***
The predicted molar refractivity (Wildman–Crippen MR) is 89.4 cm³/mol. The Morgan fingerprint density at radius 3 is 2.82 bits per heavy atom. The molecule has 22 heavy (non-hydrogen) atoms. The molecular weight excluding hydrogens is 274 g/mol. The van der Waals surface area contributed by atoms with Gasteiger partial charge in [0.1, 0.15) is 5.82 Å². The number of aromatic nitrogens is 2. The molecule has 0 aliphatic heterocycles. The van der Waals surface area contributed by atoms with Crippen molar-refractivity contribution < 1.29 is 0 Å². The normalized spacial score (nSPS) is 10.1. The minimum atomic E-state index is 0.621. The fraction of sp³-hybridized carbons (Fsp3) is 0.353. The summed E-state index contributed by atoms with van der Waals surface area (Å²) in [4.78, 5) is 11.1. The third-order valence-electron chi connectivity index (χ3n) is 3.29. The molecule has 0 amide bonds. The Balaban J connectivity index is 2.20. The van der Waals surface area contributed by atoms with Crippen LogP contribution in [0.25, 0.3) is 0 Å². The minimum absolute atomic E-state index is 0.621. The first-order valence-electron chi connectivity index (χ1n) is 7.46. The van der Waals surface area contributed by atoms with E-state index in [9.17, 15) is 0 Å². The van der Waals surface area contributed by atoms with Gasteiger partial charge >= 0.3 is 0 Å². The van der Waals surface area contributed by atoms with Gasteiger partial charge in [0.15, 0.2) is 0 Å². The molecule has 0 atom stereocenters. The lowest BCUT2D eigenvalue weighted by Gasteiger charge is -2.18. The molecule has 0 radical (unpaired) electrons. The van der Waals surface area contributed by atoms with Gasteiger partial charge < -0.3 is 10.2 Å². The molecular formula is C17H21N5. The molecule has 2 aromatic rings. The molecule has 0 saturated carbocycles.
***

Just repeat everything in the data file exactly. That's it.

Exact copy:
The predicted molar refractivity (Wildman–Crippen MR) is 89.4 cm³/mol. The Morgan fingerprint density at radius 3 is 2.82 bits per heavy atom. The molecule has 22 heavy (non-hydrogen) atoms. The molecular weight excluding hydrogens is 274 g/mol. The van der Waals surface area contributed by atoms with Gasteiger partial charge in [0.1, 0.15) is 5.82 Å². The number of aromatic nitrogens is 2. The molecule has 0 aliphatic heterocycles. The van der Waals surface area contributed by atoms with Crippen molar-refractivity contribution < 1.29 is 0 Å². The normalized spacial score (nSPS) is 10.1. The minimum atomic E-state index is 0.621. The fraction of sp³-hybridized carbons (Fsp3) is 0.353. The summed E-state index contributed by atoms with van der Waals surface area (Å²) in [4.78, 5) is 11.1. The third-order valence-electron chi connectivity index (χ3n) is 3.29. The molecule has 0 amide bonds. The Balaban J connectivity index is 2.20. The van der Waals surface area contributed by atoms with Crippen LogP contribution in [0.25, 0.3) is 0 Å². The minimum absolute atomic E-state index is 0.621. The first-order valence-electron chi connectivity index (χ1n) is 7.46. The van der Waals surface area contributed by atoms with E-state index in [9.17, 15) is 0 Å². The van der Waals surface area contributed by atoms with Gasteiger partial charge >= 0.3 is 0 Å². The van der Waals surface area contributed by atoms with Gasteiger partial charge in [0.15, 0.2) is 0 Å². The molecule has 0 atom stereocenters. The lowest BCUT2D eigenvalue weighted by Gasteiger charge is -2.18. The molecule has 0 radical (unpaired) electrons. The van der Waals surface area contributed by atoms with Gasteiger partial charge < -0.3 is 10.2 Å². The molecular formula is C17H21N5. The molecule has 2 aromatic rings. The molecule has 0 saturated carbocycles.